(i) use or preparation to use the Domain Name or a name corresponding to the Domain Name in connection with a bona fide offering of goods or services prior to notice of the dispute; or
(ii) being commonly known by the Domain Name (as an individual, business or other organization) even if the Respondent has not acquired any trademark or service mark rights; or
(iii) making legitimate noncommercial or fair use of the Domain Name, without intent for commercial gain to misleadingly divert consumers or to tarnish the trademark or service mark at issue.
In addition, on the website to which the Domain Name resolves, the Respondent offers a service which directly competes with the Complainant's own offerings, namely, an online classifieds website offering various products and services including job openings. The Panel finds that the offering of products and services, coupled with the unauthorized use of the Trademark in a confusingly similar domain name, does not qualify as a bona fide offering of goods or services under paragraph 4(c)(iii) of the Policy.
Therefore, the Respondent, for purposes of the Policy, has not been using the Domain Name for a bona fide offering of goods or services.
Accordingly, the Panel finds that the Respondent cannot be said to have rights to or legitimate interests in the Domain Name. The Respondent does not hold any trademark rights relating to DUBIZZLE, has not obtained a license and is not authorized in any other way to use the Trademark.
Finally, given the circumstances of this case, the Panel finds that the Respondent's lack of rights or legitimate interests in the Domain Name may also be inferred by the fact that no response was filed by the Respondent. According to earlier UDRP decisions "non-response is indicative of a lack of interest inconsistent with an attitude of ownership and a belief in the lawfulness of one's own rights" (see Pomellato S.p.A. v. Richard Tonetti, WIPO Case No. D2000-0493 and GA Modefine S.A. and Giorgio Armani S.p.A. v. Yoon-Min Yang, WIPO Case No. D2005-0090).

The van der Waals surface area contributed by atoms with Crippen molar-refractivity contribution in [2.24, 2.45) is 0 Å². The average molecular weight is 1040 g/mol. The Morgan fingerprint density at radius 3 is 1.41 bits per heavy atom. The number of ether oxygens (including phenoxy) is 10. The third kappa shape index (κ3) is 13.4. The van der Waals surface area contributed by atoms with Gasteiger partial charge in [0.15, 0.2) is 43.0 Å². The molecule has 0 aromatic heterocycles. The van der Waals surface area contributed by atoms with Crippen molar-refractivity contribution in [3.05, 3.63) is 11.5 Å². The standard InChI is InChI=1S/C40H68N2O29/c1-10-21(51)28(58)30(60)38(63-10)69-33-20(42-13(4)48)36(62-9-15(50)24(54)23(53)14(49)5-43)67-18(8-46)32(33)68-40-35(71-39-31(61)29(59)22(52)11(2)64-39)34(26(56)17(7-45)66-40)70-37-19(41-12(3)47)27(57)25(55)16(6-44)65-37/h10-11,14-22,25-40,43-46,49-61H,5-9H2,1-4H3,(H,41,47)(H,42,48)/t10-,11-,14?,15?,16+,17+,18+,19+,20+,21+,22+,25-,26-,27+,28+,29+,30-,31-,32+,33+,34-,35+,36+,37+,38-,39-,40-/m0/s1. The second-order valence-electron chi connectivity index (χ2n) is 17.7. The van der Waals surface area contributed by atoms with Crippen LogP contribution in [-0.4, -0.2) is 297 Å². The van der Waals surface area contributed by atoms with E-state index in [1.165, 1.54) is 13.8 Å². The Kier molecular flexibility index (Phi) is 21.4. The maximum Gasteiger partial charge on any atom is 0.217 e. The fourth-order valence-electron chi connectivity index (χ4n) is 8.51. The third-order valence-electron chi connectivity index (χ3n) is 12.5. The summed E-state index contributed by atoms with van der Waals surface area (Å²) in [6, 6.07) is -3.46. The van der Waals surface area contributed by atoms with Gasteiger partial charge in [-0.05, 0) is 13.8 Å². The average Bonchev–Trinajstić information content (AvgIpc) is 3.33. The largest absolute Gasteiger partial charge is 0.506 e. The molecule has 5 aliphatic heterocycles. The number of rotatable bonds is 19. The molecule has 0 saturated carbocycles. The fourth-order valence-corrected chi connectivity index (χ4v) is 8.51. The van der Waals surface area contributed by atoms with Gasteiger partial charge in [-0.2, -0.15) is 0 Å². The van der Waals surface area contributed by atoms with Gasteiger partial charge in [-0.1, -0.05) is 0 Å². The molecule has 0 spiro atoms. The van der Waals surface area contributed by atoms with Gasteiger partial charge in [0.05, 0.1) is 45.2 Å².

Therefore, the Panel is satisfied that the second element of the Policy is met.
C. Registered and Used in Bad Faith
The Panel finds that the Domain Name was registered and is being used in bad faith.
In light of the evidence filed by the Complainant and the absence of a reply, the Panel finds that the Trademark is, as well as the activities of the Complainant, well known especially in the MENA region. Accordingly, in the Panel's view, the Respondent must have been aware of the Complainant's existence and rights at the time of registering the Domain Name.
This behavior of the Respondent fits the example of paragraph 4(b)(iv) of the Policy, i.e., that, by using the Domain Name, the Respondent has intentionally attempted to attract, for commercial gain, Internet users to its website or other online location, by creating a likelihood of confusion with the Complainant's mark as to the source, sponsorship, affiliation, or endorsement of the Respondent's website or location or of a product or service on the Respondent's website or location. In addition, the high similarity between the websites of the Respondent and the Complainant strongly indicate that the design of the website under the Domain Name imitates the original website of the Complainant.
Although the lack of a reply by the Respondent as such cannot by itself lead to the conclusion that there is use in bad faith, the cumulative circumstances as outlined in the Decision are sufficient for the Panel to find that the registration and use of the Domain Name by the Respondent is in bad faith.
In light of the above circumstances, the Panel is satisfied that the third element of the Policy is met and that the Domain Name was registered and is being used in bad faith.
For the foregoing reasons, in accordance with paragraphs 4(i) of the Policy and 15 of the Rules, the Panel orders that the Domain Name <dubizzleguru.com> be transferred to the Complainant Dubizzle Limited.
Willem J. H. Leppink
Date: April 26, 2017